Big Questions

Let me take you through some questions I often ask myself when deciding how to frame up a game for these articles…

Did the Ravens win the line of scrimmage?

Nope.  In fact, I’d say they lost it fairly decisively on both sides of the ball which is unusual for any winning team and nearly unheard of in this sort of blowout.  The Browns success running the football early was disturbing, given the Ravens knew it was coming, but also something I feared with the departure of Michael Pierce.  To Martindale’s credit (and in part due to the big lead), the Ravens were able to stop the bleeding after halftime.

Did the Ravens win in a way that is repeatable?

It can be difficult to differentiate between the unforced errors of a disengaged football team, the structural problems with a new system installation, and solid defensive playmaking.  The Browns definitely have talent including a big, rebuilt offensive line with plus starting skill players, but they also have led the league in unforced errors since 1999.  The Ravens got a big assist from the Browns (Beckham, Stefanski, and Mayfield in particular) as part of their offensive self destruction.  In simple terms, the Ravens will need to play a lot better to best Houston and Kansas City.

Is the way the Ravens won consistent with the strengths of the team?

The Ravens defense is built back to front and the secondary deserves much of the credit for a win with mediocre pass rush.  My primary concern is that the reliance on scheme to create pressure was not as effective as it was in 2019, despite an opponent vulnerable to pressure and the scheme dial turned up to 11 (see below).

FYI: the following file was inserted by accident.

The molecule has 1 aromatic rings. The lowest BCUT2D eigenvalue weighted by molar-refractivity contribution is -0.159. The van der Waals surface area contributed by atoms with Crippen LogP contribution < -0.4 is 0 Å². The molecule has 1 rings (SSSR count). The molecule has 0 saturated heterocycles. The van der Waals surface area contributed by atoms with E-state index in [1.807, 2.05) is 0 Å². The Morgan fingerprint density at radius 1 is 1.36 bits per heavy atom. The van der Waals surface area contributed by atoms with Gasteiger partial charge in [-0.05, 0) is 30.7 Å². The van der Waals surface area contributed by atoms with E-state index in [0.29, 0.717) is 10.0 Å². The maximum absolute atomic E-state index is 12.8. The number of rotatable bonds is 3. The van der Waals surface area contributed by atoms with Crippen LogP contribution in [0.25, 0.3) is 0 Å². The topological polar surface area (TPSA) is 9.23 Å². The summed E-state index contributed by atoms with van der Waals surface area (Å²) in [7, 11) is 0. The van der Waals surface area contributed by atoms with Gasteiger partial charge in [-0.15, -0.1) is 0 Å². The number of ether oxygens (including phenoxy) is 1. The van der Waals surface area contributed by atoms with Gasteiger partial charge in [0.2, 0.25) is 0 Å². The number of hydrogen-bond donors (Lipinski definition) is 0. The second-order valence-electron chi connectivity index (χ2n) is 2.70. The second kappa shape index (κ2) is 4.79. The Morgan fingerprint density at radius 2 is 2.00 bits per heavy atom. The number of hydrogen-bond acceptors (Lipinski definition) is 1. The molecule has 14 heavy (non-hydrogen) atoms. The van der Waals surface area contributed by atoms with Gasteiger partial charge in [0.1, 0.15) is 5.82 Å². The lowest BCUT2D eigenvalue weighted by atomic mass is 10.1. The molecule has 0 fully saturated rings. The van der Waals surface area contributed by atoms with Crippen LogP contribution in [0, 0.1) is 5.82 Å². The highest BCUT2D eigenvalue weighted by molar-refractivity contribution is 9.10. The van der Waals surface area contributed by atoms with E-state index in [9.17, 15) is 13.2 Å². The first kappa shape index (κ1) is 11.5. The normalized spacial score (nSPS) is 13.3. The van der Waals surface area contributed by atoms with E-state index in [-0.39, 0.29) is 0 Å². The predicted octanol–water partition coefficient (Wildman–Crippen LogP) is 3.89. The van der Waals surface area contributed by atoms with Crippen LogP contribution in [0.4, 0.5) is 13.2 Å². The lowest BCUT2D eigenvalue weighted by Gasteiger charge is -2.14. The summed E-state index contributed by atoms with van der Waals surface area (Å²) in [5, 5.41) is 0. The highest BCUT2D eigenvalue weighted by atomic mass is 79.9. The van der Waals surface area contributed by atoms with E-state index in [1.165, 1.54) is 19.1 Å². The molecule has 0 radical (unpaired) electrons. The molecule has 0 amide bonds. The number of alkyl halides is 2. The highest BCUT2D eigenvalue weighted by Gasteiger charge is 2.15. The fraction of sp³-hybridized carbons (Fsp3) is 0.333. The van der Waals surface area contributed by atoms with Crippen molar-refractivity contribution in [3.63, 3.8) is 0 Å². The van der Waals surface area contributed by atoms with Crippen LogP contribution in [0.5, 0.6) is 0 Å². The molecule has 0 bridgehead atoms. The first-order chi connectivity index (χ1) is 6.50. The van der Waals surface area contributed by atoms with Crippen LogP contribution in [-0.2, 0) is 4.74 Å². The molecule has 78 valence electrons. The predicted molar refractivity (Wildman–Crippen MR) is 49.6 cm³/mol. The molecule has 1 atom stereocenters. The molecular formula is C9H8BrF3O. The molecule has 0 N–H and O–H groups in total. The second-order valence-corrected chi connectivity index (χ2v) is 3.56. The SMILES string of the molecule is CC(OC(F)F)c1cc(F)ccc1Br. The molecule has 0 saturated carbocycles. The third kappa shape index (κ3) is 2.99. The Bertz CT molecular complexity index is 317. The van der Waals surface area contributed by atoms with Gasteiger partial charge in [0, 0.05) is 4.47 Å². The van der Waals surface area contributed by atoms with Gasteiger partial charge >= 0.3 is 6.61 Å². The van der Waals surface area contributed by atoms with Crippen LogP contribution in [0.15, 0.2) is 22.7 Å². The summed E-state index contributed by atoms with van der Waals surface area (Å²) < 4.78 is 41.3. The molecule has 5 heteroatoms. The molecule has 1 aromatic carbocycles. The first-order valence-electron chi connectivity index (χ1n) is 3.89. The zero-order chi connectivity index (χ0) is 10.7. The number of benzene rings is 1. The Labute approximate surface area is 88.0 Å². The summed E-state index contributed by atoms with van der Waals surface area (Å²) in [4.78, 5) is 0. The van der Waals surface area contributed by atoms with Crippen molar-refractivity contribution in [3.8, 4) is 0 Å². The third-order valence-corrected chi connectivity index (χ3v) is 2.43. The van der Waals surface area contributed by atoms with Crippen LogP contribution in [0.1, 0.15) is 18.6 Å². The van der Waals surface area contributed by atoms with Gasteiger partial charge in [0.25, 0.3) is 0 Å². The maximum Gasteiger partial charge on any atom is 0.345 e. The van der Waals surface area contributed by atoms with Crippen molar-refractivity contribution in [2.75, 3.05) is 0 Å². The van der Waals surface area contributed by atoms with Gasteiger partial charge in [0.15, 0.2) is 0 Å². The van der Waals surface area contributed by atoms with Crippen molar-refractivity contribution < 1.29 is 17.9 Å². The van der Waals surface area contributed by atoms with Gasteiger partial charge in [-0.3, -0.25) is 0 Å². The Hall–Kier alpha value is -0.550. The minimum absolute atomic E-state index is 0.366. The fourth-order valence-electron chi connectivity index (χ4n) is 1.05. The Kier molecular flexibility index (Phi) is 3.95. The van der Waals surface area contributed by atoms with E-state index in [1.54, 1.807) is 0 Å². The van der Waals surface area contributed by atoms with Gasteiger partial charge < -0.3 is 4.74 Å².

What surprises are possible given results to date?

The rookie defensive contributions were solid.  Queen, Harrison, and Washington all provide hope.  Beyond that, Tyus Bowser played well to begin a contract year.  Jaylon Ferguson rushed effectively despite a reduced snap count.  Perhaps most importantly, Deshon Elliott’s debut as a starter went well at a position where the Ravens don’t have another option as good. 

On the other side, negative surprises usually come from older players on big contracts.  The veterans were generally solid, but I’m concerned we did not see more from Brandon Williams in this game.  Campbell and Wolfe appear to be as good as hoped and Tavon Young was not exposed badly in his return.  Jimmy Smith gave up a lone 9-yard catch in his new role as a back-end dime safety.

Done worrying.


Note: all snap totals exclude penalties resulting in no play, kneels, spikes, and specials team plays resulting in a run or pass.  As such, they will be lower than other published totals.

The Browns ran 66 non-penalty snaps.